According to U.K. newspaper The Telegraph, the store’s opening occurred with “little fanfare” and the first day’s business was “a steady trickle.” The news source says this is much different from McDonald’s debut in the country in 1990 when Russians stood in line for hours to experience the quick-serve chain first hand.
Starbucks is confident, however, that the opening was a good move. The company’s spokeswoman, Carole Pucik, told The New York Times that Russia is a strong market for coffee and cited figures from Euromonitor International as evidence. According the report, there is one coffeehouse for every 3,187 people in Moscow while the ratio in New York is one for every 365 people.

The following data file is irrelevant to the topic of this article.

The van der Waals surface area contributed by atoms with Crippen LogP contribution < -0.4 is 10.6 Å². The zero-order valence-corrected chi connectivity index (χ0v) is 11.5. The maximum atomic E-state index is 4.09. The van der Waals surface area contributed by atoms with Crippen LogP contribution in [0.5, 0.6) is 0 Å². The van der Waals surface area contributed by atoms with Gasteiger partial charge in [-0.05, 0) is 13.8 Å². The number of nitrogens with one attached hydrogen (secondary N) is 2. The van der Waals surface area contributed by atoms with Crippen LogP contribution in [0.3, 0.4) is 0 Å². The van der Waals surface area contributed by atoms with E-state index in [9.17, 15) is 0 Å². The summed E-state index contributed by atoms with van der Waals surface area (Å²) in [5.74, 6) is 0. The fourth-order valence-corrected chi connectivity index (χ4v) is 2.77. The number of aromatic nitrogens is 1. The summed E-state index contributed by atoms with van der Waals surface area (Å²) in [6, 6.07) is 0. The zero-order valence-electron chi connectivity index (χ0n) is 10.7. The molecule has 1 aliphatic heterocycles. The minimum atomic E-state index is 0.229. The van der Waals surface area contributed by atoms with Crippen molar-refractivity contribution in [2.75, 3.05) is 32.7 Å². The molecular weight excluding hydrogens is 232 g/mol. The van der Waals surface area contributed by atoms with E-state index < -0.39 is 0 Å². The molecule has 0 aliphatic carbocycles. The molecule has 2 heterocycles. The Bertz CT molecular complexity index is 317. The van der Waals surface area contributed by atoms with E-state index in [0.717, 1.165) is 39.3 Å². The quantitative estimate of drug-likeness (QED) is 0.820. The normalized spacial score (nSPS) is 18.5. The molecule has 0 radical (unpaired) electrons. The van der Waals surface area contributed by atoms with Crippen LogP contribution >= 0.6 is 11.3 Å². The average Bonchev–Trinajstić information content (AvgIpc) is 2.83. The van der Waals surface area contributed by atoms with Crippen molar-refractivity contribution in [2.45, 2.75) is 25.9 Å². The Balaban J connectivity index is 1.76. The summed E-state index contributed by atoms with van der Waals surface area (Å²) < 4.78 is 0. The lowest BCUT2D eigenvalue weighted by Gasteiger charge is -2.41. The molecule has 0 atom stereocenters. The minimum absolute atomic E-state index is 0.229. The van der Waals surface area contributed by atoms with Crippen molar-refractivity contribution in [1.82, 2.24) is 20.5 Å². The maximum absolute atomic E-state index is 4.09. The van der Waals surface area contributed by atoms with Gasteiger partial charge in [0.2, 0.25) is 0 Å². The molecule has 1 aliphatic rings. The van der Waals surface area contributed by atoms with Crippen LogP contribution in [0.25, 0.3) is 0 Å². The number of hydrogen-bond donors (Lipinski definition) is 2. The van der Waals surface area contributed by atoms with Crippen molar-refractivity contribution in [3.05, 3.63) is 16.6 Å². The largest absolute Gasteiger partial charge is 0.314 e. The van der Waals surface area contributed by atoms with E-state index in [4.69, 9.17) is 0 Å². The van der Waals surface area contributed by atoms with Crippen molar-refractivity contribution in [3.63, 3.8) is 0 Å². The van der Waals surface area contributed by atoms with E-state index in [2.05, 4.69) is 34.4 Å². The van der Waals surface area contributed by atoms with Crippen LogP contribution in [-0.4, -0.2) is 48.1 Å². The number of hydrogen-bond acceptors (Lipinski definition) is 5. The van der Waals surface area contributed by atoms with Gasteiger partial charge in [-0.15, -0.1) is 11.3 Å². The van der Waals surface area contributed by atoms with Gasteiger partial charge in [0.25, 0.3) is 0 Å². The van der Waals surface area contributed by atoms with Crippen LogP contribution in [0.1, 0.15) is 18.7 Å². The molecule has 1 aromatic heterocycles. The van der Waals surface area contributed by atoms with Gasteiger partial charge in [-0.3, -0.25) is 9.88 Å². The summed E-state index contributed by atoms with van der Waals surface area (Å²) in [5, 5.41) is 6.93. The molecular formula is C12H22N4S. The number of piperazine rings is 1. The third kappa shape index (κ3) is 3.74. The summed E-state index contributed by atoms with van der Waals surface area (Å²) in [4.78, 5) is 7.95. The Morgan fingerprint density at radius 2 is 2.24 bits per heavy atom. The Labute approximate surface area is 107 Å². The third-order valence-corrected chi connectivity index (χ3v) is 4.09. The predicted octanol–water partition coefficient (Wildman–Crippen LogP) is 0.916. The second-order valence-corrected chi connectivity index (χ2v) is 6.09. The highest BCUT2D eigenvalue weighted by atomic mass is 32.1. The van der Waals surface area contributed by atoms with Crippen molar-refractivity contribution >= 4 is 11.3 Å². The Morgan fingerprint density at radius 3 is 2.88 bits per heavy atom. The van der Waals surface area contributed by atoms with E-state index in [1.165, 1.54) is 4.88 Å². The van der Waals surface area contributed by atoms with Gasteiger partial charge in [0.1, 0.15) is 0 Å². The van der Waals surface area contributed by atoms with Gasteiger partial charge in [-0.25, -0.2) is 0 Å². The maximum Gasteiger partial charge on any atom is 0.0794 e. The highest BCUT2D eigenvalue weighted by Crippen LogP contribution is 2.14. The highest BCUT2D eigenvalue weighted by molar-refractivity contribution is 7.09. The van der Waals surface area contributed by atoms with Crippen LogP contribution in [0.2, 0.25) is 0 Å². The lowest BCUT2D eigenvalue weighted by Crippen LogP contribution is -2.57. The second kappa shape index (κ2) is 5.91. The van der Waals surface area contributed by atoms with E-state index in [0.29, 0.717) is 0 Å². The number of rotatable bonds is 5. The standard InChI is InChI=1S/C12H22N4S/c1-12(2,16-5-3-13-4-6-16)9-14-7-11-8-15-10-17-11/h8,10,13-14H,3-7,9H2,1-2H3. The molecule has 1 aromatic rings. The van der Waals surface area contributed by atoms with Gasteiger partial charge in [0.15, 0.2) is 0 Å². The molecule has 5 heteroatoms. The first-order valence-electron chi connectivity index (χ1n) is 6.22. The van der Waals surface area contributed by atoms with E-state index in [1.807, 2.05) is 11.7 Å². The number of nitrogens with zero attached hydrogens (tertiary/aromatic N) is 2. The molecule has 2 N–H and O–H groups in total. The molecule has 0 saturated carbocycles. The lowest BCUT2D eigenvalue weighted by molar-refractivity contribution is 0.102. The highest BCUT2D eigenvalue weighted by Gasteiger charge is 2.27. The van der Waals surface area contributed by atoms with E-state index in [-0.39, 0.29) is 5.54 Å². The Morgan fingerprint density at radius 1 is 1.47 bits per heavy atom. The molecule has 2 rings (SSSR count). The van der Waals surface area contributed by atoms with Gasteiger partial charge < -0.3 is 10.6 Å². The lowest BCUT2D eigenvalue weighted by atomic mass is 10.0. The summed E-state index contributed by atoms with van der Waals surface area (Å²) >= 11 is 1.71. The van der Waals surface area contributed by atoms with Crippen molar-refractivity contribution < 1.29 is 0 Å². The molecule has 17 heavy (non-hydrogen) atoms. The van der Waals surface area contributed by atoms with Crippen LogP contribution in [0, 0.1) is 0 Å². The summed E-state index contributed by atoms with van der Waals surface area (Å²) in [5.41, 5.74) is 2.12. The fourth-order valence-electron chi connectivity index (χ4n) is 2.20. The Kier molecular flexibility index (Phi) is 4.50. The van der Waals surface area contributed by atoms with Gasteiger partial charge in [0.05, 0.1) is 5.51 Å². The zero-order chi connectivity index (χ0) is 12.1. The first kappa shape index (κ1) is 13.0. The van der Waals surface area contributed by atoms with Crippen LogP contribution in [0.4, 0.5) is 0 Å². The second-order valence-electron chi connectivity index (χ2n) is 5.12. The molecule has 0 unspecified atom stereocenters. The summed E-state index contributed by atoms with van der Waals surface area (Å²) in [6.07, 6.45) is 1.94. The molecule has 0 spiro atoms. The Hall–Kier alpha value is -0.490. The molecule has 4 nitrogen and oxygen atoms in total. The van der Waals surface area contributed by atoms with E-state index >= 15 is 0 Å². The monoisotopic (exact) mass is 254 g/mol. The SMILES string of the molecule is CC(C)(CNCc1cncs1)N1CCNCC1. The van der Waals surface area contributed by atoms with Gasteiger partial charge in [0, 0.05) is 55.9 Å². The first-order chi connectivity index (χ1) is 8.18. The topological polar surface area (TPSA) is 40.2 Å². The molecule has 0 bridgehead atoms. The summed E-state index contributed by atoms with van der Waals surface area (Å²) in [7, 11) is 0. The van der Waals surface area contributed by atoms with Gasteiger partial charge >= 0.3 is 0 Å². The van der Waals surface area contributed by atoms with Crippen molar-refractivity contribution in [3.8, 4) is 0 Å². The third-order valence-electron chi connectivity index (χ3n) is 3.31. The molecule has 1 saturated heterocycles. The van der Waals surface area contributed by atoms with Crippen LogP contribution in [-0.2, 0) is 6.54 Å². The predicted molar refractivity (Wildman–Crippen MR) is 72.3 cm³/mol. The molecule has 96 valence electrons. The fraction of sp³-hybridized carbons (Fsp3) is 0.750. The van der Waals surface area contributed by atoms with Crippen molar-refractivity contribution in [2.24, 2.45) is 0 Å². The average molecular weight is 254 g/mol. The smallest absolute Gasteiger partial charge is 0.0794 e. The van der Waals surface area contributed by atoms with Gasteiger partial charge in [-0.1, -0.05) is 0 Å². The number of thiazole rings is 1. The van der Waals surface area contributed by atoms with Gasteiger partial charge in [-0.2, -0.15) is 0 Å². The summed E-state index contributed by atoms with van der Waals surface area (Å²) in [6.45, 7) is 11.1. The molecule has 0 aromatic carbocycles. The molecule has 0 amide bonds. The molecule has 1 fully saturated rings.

Cliff Burrows, president of Starbucks Europe, Middle East, and Africa, told Reuters the company plans to open a second location on Moscow's historic Stary Arbat Street by the end of the year.
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